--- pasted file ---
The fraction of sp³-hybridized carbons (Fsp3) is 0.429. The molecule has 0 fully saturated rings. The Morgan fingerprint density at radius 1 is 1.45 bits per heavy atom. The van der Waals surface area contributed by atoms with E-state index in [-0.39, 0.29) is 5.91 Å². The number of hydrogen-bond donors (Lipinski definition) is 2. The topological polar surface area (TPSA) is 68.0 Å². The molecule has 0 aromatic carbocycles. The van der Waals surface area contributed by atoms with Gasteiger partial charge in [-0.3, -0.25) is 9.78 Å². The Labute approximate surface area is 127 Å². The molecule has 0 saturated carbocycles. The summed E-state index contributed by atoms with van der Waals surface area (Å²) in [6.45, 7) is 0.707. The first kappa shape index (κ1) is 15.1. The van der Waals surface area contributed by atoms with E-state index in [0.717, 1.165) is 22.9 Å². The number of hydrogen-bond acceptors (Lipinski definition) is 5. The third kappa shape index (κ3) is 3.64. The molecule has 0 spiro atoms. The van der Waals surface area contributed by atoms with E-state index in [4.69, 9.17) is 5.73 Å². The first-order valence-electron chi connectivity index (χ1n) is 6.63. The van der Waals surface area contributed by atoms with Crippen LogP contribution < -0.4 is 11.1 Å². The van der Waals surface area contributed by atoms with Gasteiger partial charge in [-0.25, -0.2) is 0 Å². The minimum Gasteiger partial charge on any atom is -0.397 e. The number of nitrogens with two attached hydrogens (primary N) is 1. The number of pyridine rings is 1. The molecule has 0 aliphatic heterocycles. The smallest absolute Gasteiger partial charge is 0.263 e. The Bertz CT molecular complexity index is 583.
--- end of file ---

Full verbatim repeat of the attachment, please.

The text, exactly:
The fraction of sp³-hybridized carbons (Fsp3) is 0.429. The molecule has 0 fully saturated rings. The Morgan fingerprint density at radius 1 is 1.45 bits per heavy atom. The van der Waals surface area contributed by atoms with E-state index in [-0.39, 0.29) is 5.91 Å². The number of hydrogen-bond donors (Lipinski definition) is 2. The topological polar surface area (TPSA) is 68.0 Å². The molecule has 0 aromatic carbocycles. The van der Waals surface area contributed by atoms with Gasteiger partial charge in [-0.3, -0.25) is 9.78 Å². The Labute approximate surface area is 127 Å². The molecule has 0 saturated carbocycles. The summed E-state index contributed by atoms with van der Waals surface area (Å²) in [6.45, 7) is 0.707. The first kappa shape index (κ1) is 15.1. The van der Waals surface area contributed by atoms with E-state index in [0.717, 1.165) is 22.9 Å². The number of hydrogen-bond acceptors (Lipinski definition) is 5. The third kappa shape index (κ3) is 3.64. The molecule has 0 spiro atoms. The van der Waals surface area contributed by atoms with E-state index in [4.69, 9.17) is 5.73 Å². The first-order valence-electron chi connectivity index (χ1n) is 6.63. The van der Waals surface area contributed by atoms with Crippen LogP contribution < -0.4 is 11.1 Å². The van der Waals surface area contributed by atoms with Gasteiger partial charge in [-0.25, -0.2) is 0 Å². The minimum Gasteiger partial charge on any atom is -0.397 e. The number of nitrogens with two attached hydrogens (primary N) is 1. The number of pyridine rings is 1. The molecule has 0 aliphatic heterocycles. The smallest absolute Gasteiger partial charge is 0.263 e. The Bertz CT molecular complexity index is 583.